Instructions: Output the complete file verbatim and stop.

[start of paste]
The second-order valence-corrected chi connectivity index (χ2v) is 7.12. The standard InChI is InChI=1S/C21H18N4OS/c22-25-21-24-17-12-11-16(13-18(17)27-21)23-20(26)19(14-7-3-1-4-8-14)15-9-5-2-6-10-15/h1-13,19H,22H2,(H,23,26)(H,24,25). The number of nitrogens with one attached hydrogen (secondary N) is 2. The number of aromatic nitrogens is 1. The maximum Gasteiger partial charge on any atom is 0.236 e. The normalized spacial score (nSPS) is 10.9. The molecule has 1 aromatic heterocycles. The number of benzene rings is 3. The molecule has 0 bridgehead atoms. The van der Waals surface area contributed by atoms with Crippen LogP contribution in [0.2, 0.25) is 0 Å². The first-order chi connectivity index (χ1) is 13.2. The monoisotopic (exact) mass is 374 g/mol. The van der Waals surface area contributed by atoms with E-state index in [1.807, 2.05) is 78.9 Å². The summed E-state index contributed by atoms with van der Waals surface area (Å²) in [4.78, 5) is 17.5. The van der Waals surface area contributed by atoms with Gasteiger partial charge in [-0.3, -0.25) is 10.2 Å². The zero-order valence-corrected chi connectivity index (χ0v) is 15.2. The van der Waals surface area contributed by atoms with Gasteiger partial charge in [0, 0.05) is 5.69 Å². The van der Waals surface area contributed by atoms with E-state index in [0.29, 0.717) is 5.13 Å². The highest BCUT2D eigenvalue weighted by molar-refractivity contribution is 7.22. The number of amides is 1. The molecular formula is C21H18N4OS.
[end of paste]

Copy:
The second-order valence-corrected chi connectivity index (χ2v) is 7.12. The standard InChI is InChI=1S/C21H18N4OS/c22-25-21-24-17-12-11-16(13-18(17)27-21)23-20(26)19(14-7-3-1-4-8-14)15-9-5-2-6-10-15/h1-13,19H,22H2,(H,23,26)(H,24,25). The number of nitrogens with one attached hydrogen (secondary N) is 2. The number of aromatic nitrogens is 1. The maximum Gasteiger partial charge on any atom is 0.236 e. The normalized spacial score (nSPS) is 10.9. The molecule has 1 aromatic heterocycles. The number of benzene rings is 3. The molecule has 0 bridgehead atoms. The van der Waals surface area contributed by atoms with Crippen LogP contribution in [0.2, 0.25) is 0 Å². The first-order chi connectivity index (χ1) is 13.2. The monoisotopic (exact) mass is 374 g/mol. The van der Waals surface area contributed by atoms with E-state index in [1.807, 2.05) is 78.9 Å². The summed E-state index contributed by atoms with van der Waals surface area (Å²) in [4.78, 5) is 17.5. The van der Waals surface area contributed by atoms with Gasteiger partial charge in [-0.3, -0.25) is 10.2 Å². The zero-order valence-corrected chi connectivity index (χ0v) is 15.2. The van der Waals surface area contributed by atoms with Gasteiger partial charge in [0, 0.05) is 5.69 Å². The van der Waals surface area contributed by atoms with E-state index in [0.29, 0.717) is 5.13 Å². The highest BCUT2D eigenvalue weighted by molar-refractivity contribution is 7.22. The number of amides is 1. The molecular formula is C21H18N4OS.